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3rd August 2017

Improving protection for veteran trees in government policy

Jill Butler

Aldermaston Park, where ATF campaigned to save ancient oaks from a proposed housing development

Caroline Davis, ATF’s Vice Chair, writes about her work earlier this year, to produce a response to the Government’s Housing White Paper, in order to improve protection for aged and veteran trees in government policy.

Working in close partnership with the Woodland Trust, we set out a full response to the Housing White Paper, ‘Fixing our broken housing market’. In particular, we jointly proposed an amendment to a key section (paragraph 118), in order to clarify the need to protect aged and veteran trees and ancient woodland as irreplaceable habitat. We put forward the following wording, and with strong behind the scenes lobbying by the Woodland Trust, we hope this will be accepted: ‘Loss or deterioration of irreplaceable habitats, including ancient woodland and aged or veteran trees found outside ancient woodland, resulting from development proposals should be wholly exceptional

Throughout the ATF’s full response to the white paper , which was submitted in the Spring, we made a strong case for the protection and retention of ancient and other veteran trees, priority wood pasture and parkland, and other notable and important trees. We also highlighted the need for provision of open space, and space for new trees, in order to counterbalance the very strong emphasis in the paper of reducing their priority in the push to tackle the housing crisis.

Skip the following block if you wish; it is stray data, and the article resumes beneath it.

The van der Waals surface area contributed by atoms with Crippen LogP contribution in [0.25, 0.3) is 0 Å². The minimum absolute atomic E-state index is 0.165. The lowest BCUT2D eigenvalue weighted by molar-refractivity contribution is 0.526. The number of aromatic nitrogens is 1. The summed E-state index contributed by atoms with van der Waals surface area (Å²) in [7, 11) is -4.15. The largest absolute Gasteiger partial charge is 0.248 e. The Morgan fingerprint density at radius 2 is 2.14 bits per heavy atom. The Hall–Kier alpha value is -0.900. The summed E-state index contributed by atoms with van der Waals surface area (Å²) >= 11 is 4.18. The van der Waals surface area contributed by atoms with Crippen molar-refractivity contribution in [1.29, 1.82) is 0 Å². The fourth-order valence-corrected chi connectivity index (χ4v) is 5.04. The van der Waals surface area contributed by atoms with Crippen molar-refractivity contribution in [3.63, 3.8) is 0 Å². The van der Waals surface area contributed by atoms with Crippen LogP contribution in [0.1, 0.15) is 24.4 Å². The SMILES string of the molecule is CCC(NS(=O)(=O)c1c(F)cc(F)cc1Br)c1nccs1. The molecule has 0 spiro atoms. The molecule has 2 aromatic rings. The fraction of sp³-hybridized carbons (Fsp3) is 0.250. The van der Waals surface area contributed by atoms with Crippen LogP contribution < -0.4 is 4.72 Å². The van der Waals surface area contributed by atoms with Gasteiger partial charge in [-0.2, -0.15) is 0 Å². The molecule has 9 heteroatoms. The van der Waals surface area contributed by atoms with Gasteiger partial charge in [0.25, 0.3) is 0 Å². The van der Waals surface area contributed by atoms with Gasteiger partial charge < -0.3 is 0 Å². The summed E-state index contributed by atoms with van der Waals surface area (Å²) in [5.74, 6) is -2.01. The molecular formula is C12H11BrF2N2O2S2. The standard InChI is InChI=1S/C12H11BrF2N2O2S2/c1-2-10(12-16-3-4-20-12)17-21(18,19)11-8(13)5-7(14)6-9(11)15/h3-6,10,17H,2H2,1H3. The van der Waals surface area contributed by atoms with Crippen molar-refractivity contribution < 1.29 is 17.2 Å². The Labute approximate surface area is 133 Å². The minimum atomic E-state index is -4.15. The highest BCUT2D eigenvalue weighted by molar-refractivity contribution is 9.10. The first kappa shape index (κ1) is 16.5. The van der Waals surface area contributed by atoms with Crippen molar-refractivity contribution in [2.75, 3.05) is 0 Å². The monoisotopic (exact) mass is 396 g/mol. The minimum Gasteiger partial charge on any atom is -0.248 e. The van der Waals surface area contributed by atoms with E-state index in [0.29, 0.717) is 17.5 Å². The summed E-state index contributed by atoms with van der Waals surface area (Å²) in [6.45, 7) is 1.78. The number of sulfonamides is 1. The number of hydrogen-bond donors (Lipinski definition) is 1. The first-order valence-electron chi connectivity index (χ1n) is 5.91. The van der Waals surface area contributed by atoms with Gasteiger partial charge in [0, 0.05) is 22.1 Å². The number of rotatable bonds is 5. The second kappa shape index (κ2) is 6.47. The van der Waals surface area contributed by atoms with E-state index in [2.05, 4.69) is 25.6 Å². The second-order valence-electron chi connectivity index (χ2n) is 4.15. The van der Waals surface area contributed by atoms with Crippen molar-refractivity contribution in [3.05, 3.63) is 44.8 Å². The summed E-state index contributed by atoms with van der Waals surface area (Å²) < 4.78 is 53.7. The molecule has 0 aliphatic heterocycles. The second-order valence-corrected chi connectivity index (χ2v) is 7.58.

Hannah Solloway

Better protection is needed for trees in housing developments

The Ancient Tree Forum also worked with the Arboricultural Association, supporting their response to the White Paper. This enabled us to reinforce the need for tree specialists to be involved at all stages of design and planning, and for local authorities to have sufficient funds to be able to access arboricultural specialists to advise them.  In particular, we want to ensure that  the duty placed on local authorities to make provision for the protection and planting  of trees in the planning process, can be fully and properly carried out, including making tree  preservation orders.

Our work with the Woodland Trust and the Arboricultural Association has been an example of effective partnership working in fulfilment of our joint commitment to protecting ancient and other veteran trees.


Posted by: Caroline Davis Caroline is a Co Vice Chair of the Ancient Tree Forum and one of its founding members. She has previously worked as arboricultural advisor to the government, and a tree officer in local government, and now leads the ATF’s Policy and Consultation working group.

1 Comments | Leave a Comment

  • Peter Lyons says:
    Posted August 04, 2017 at 7:54 am

    Trees are very vulnerable on building sites. There must be proper protection in the form of surrounding fences to protect them from big machines.


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